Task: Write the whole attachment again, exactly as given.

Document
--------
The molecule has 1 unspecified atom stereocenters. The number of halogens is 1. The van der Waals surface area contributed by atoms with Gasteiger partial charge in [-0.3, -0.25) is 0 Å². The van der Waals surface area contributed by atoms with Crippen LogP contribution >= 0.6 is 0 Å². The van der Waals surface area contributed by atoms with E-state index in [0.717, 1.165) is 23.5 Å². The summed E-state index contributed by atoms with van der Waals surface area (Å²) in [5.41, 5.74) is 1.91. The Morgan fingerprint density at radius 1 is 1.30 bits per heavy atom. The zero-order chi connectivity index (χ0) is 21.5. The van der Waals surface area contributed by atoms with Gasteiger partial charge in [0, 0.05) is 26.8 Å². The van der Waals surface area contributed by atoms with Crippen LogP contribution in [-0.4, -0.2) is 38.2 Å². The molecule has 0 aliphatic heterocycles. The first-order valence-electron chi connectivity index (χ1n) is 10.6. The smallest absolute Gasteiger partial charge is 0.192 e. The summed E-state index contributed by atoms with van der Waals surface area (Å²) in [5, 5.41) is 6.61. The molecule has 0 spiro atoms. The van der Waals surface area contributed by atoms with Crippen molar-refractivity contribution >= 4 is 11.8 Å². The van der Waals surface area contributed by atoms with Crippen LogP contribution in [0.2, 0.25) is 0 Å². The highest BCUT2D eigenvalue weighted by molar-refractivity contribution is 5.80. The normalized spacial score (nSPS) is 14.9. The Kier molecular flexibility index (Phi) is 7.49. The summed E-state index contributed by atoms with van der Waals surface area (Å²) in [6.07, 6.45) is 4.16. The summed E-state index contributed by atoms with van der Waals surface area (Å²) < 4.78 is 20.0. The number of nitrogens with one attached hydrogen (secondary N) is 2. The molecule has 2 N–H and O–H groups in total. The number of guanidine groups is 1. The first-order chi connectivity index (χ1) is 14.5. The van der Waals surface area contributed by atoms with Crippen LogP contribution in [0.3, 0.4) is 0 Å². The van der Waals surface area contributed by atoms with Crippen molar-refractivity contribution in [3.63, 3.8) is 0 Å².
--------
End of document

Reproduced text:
The molecule has 1 unspecified atom stereocenters. The number of halogens is 1. The van der Waals surface area contributed by atoms with Gasteiger partial charge in [-0.3, -0.25) is 0 Å². The van der Waals surface area contributed by atoms with Crippen LogP contribution >= 0.6 is 0 Å². The van der Waals surface area contributed by atoms with E-state index in [0.717, 1.165) is 23.5 Å². The summed E-state index contributed by atoms with van der Waals surface area (Å²) in [5.41, 5.74) is 1.91. The Morgan fingerprint density at radius 1 is 1.30 bits per heavy atom. The zero-order chi connectivity index (χ0) is 21.5. The van der Waals surface area contributed by atoms with Gasteiger partial charge in [0, 0.05) is 26.8 Å². The van der Waals surface area contributed by atoms with Crippen LogP contribution in [-0.4, -0.2) is 38.2 Å². The molecule has 0 aliphatic heterocycles. The first-order valence-electron chi connectivity index (χ1n) is 10.6. The smallest absolute Gasteiger partial charge is 0.192 e. The summed E-state index contributed by atoms with van der Waals surface area (Å²) in [5, 5.41) is 6.61. The molecule has 0 spiro atoms. The van der Waals surface area contributed by atoms with Crippen molar-refractivity contribution >= 4 is 11.8 Å². The van der Waals surface area contributed by atoms with Crippen LogP contribution in [0.2, 0.25) is 0 Å². The highest BCUT2D eigenvalue weighted by molar-refractivity contribution is 5.80. The normalized spacial score (nSPS) is 14.9. The Kier molecular flexibility index (Phi) is 7.49. The summed E-state index contributed by atoms with van der Waals surface area (Å²) in [6.07, 6.45) is 4.16. The summed E-state index contributed by atoms with van der Waals surface area (Å²) < 4.78 is 20.0. The number of nitrogens with one attached hydrogen (secondary N) is 2. The molecule has 2 N–H and O–H groups in total. The number of guanidine groups is 1. The first-order chi connectivity index (χ1) is 14.5. The van der Waals surface area contributed by atoms with Crippen LogP contribution in [0.3, 0.4) is 0 Å². The van der Waals surface area contributed by atoms with Crippen molar-refractivity contribution in [3.63, 3.8) is 0 Å².